This is a map. And a bandana. And it will cost you $40.
  • This is a map. And a bandana. And it will cost you $40.
Sunday Parkways has turned from an experiment to a much-loved festival in Portland, but now it's facing a serious budget crunch along with the rest of the city. The event, first hosted in Portland three summer ago, shuts down a five mile loop between neighborhood parks for one Sunday, opening up the streets to cyclists, pedestrians, lemonade vendors—anyone but cars. Thanks to overwhelming popularity (who doesn't love playing in the street), Sunday Parkways sprawled from one Sunday in 2008 to an ambitious five slated for this summer.

But Bicycle Transportation Alliance advocate Gerik Kransky raised some alarm bells last week when he noted that the city budget for Sunday Parkways seemed to drop from $217,000 to $0.

Well, the truth is not that extreme. But the popular festival is still having trouble making ends meet. In the new draft of the budget, funding for Sunday Parkways moved from a line item to part of the Portland Bureau of Transportation's (PBOT) "base budget" (which is why some people, like Kransky, thought it disappeared entirely) but does not meet the $474,000 that PBOT originally needed to host the five day-long events.

The city came up with $157,000 to put toward Sunday Parkways and health insurance company Kaiser kicked in a generous $100,000. Seeing that the numbers weren't going to pencil out, festival director Linda Ginenthal tightened the belt of Parkways by $80,000 (cutting mostly pre-event ads and fliers) and also dug up $35,000 from private donors (including $25,000 from Pearl District business and $1,000 from Milagros Boutique in NE).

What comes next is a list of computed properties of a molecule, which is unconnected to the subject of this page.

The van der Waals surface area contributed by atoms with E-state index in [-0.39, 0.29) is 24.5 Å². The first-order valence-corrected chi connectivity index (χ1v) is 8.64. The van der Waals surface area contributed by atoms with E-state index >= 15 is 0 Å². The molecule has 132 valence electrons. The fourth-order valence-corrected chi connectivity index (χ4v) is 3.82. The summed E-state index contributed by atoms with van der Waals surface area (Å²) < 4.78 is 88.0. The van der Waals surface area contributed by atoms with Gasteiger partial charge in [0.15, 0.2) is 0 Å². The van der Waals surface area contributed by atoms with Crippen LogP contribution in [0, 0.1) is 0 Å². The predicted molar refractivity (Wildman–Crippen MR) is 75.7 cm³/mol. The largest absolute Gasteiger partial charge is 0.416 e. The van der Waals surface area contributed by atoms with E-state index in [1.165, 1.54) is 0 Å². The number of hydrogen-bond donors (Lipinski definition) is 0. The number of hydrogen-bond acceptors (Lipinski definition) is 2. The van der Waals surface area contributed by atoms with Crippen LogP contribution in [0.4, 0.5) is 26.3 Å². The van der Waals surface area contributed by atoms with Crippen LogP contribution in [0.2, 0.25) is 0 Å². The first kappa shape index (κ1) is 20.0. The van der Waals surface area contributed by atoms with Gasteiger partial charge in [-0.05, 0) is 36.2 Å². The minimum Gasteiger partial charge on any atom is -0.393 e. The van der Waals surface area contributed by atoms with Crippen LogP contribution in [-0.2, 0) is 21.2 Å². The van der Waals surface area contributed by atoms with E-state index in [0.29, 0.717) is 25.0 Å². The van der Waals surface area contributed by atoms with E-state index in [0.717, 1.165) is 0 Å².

All that leaves a $100,000 budget hole. The first Sunday Parkways, held in NE on May 16th, brought an estimated 15,000 Portlanders out onto the streets. Ginenthal's hoping the city can fundraise the $100K from mostly small, individual donors who want to see all five events take place. Some small bait to donate: Ginenthal just got in a box of Sunday Parkways 2010 commemorative bandanas, available for $40 a pop.

The mayor's office, at least, says its committed to making sure all five of the planned Sunday Parkways take place. "This is a huge benefit for the people who live in the neighborhood," says Mayor Adams spokesman Roy Kaufmann. "There’s a demand for even more of these."